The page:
Teams from the Illinois Emergency Management Agency (IEMA) are continuing their search in Illinois and neighboring Indiana for a missing steel canister containing radioactive material.
Evansville Courier & Press reports that Fairfield, Illinois-based Wayne County Well Servicing, Inc. reported the device missing a week ago. The canister holding the radioactive material is silver, a foot tall, 14-inches in diameter, and weighs about seventy-five pounds.
“We are now using crews with radiation detection equipment to search the roads the company may have traveled to reach a job site,” said IEMAspokesman Patti Thompson. “We have pulled the company’s records to narrow the search area, but it still includes 16 counties in Illinois and two in Indiana.”
Thompson told the Press & Courier that radiation detectors have been deployed around every oil well site the company has serviced in the past several weeks, with no results.
“We have sent out notices to all area scrap yards and landfills to be on the lookout for the canister,” Thompson said. “We are still hopeful that someone will find the device and call law enforcement.”
The device is licensed by the IEMA through an agreement with the federal Nuclear Regulatory Commission (NRC). The NRC has sent investigator to join the search because the device may have been lost across state line — in Gibson or Pike County in Indiana.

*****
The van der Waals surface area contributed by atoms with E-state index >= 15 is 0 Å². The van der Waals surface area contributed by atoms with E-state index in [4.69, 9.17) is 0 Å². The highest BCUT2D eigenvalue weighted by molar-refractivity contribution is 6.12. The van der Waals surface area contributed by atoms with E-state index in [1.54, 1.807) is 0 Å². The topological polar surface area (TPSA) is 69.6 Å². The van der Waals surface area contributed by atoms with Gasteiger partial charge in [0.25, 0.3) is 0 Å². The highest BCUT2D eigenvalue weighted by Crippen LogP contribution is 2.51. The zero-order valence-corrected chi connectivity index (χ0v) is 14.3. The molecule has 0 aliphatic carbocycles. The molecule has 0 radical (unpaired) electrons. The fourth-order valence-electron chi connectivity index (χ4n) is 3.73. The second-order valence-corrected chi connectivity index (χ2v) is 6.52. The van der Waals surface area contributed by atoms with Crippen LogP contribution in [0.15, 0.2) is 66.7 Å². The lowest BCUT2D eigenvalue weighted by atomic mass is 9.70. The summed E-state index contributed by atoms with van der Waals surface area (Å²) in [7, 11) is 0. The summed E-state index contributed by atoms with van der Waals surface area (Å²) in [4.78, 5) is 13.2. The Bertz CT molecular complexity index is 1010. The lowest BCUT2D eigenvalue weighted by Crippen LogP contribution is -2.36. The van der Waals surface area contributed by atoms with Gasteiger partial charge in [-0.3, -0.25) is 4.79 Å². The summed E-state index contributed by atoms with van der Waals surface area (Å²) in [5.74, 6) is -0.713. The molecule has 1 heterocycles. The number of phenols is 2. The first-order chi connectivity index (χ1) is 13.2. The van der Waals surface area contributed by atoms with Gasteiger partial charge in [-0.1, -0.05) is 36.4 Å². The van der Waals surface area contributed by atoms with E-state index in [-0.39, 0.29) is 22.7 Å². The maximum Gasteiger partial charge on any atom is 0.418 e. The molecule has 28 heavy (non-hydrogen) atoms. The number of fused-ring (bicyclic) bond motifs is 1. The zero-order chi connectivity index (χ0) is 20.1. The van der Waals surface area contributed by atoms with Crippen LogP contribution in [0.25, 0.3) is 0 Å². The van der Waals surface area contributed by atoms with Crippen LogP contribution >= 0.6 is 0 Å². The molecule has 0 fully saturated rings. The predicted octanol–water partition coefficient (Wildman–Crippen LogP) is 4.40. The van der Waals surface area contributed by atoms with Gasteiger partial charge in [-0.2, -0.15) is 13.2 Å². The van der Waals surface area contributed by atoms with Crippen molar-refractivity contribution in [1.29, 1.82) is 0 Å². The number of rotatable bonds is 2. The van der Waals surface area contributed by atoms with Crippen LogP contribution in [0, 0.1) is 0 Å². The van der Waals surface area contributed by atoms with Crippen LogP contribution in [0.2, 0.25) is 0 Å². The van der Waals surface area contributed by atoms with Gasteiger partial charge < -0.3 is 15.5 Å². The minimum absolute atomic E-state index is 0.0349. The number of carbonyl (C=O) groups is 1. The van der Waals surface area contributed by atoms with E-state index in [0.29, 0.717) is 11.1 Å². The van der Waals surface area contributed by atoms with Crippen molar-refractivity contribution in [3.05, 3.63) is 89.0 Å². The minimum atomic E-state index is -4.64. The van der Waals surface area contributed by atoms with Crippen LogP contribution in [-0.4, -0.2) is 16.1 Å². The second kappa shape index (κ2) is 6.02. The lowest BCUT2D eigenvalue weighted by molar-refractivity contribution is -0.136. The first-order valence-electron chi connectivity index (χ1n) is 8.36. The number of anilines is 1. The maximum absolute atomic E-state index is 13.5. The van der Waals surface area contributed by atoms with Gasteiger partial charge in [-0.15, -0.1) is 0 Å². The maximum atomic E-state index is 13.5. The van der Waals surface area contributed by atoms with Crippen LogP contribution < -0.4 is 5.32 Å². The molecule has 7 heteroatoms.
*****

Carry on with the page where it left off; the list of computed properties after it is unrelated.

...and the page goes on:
The NRC has not granted Indiana the right to license radioactive devices.
IEMA notes that so far, no action has been taken against Wayne County Well Survey, but that the decision will wait until the end of the search and the investigation.
“The company could be assessed a civil penalty of $10,000 per day,” Thompson said. “At this time, their operating license has not been suspended.”
The locked steel canister was last believed to be in a custom oil well logging truck. The container is clearly labeled on two sides as “DOT RADIOACTIVEYELLOW II,” with the radiation trefoil symbol. The inner source holder is 4-inches long and 2 inches wide and is labeled as “DANGER RADIOACTIVEMATERIAL, DO NOT HANDLE, NOTIFY CIVIL AUTHORITIES.”
IEMA urges anyone finding the device to stay away from it and contact the nearest law enforcement agency.